Through Faith and Grace: Mission Trip to Chiangmai... Continued
It has been a year since I have updated you wonderful readers on our story with Pat, and for that I offer my deepest apologies. Life does have a way of taking our mind off to different places. The thought of finishing this series kept resurfacing in my mind like my how iPhone has constantly been reminding me that I have yet to update my iOS. In both cases, I seemed to have repeatedly hit the “Remind me later” button. But enough of that, this story continues - today! It is also an honour if you reading this today and going, “Finally!” Thank you so much for your interest in following the Onemustardseed blog :)
So when I left you folks hanging, it was the first day that we met up with Pat. And even though it has been so long since all this happened, I still remember things clearly and hold the brightest memories close to my heart.
As a part of his ministry work, he built a halfway house on a farm, taking in youth from juvenile prisons and mentoring them until they are ready to be on their own. The extent of his care reaches far beyond giving them a roof over their heads. He sends them to schools to get vocational training, helps them find jobs, walks with them out of their addictions, and disciples them. And it was truly by walking in love and the ways of Christ that they were able to see transformation in their lives. To this day, Pat still sends us email updates about his breakthroughs with the boys, and asks us to pray along with him when he faces obstacles.
As part of his ministry, Pat also makes visits to a hospital regularly, and so we followed him. Upon arriving at the hospital he went straight to a fruit stall, where he bought bags and bags of freshly cut fruit. He then divided us into two groups - one group would go around the lobby and distribute the fruits to bless the people and pray for them, and the other would follow him up into the hospital wards to minister to the sick. In that hospital he had managed to find favour with a particular department, where the nurses and doctors gave him special permission to come into the wards to speak to people and pray for their healing. Up in the wards with Pat, he moved with kindness and compassion. As he passed by the nurses, they would have quick, friendly exchanges, and he was clearly a familiar and welcome face. He would move slowly and quietly through the wards, greeting the patients and their guardians warmly. None of us spoke Thai, so the best we could do was give the patients a smile and pray in our hearts. Most of the patients and guardians were open to Pat and receiving prayer. In particular, there was this woman who had just come out of an operation to have her kidney stones removed. She told Pat that she came from a village about 2 hours away from the hospital, but she had no way of getting back home after being discharged. Without hesitation Pat wrote down his number for her, and told her that once she was discharged she could contact him, and he would be happy to drive her back home. This act of kindness and compassion really blew me away. This was truly a glimpse of how sacrificially we ought to love one another as followers of Jesus Christ.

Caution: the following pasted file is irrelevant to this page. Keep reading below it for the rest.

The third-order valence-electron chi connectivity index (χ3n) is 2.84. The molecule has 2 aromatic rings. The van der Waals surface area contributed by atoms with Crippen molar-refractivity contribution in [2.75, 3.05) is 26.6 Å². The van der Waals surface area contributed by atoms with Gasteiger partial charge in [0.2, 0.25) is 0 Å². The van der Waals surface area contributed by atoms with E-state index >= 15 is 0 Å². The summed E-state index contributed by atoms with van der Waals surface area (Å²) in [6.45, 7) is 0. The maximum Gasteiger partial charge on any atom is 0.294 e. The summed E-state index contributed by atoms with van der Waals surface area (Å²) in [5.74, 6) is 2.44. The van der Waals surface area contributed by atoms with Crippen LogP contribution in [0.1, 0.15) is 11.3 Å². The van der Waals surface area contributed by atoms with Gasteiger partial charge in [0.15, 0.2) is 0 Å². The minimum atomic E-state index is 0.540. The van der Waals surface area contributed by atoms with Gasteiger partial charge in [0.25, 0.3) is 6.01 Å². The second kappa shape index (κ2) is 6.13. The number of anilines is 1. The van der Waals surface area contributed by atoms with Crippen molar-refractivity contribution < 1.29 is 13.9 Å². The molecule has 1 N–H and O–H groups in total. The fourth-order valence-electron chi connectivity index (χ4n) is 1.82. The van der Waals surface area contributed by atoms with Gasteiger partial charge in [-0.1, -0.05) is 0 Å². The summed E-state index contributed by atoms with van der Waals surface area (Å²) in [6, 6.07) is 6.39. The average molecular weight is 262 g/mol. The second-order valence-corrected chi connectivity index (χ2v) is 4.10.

Another significant encounter I had during our visit to the hospital was with a little girl, lying in a cot with her head bandaged. I smiled at her when we walked in, and she shyly smiled back, peeping out from under her blanket. I stood by her cot, and she looked up at me with sparkling, pretty eyes. I noticed there was a book next to her bed, and I picked it up and started flipping through it for her, showing her the pictures. I don’t think it was by coincidence, but I remember it being a children's book about stars. A nurse came over, and with broken english she explained to me that this girl was an orphan. She had been brought to the hospital by a relative, but now it was unclear if they were going to be taking her home or not, and so she had been left at the hospital for some time now. It broke my heart. I was unable to find out what ailment she had with her head, but sick or not she was such a precious child. After the nurse left I stayed on with the little girl a little while longer, softly whispering to her “nala..”, which means “pretty" in Thai. Whenever I did she would softly giggle and disappear under her blanket, only to sweetly peep out again moments later. It was hard for me to drag my feet away from her, but eventually I had to. My only hope is that she is now growing up in a loving home, and that she is no longer sick.
We left the hospital that day inspired and yet burdened. It was such a struggle to know that there was barely anything we could have done for those people, the language barrier being the hardest part. But nevertheless it is my hope that somehow our presence could have communicated that there are people who care about them, and that above all God cares and is watching over them.
Please stay tuned for the continuation of our mission trip testimonies! :)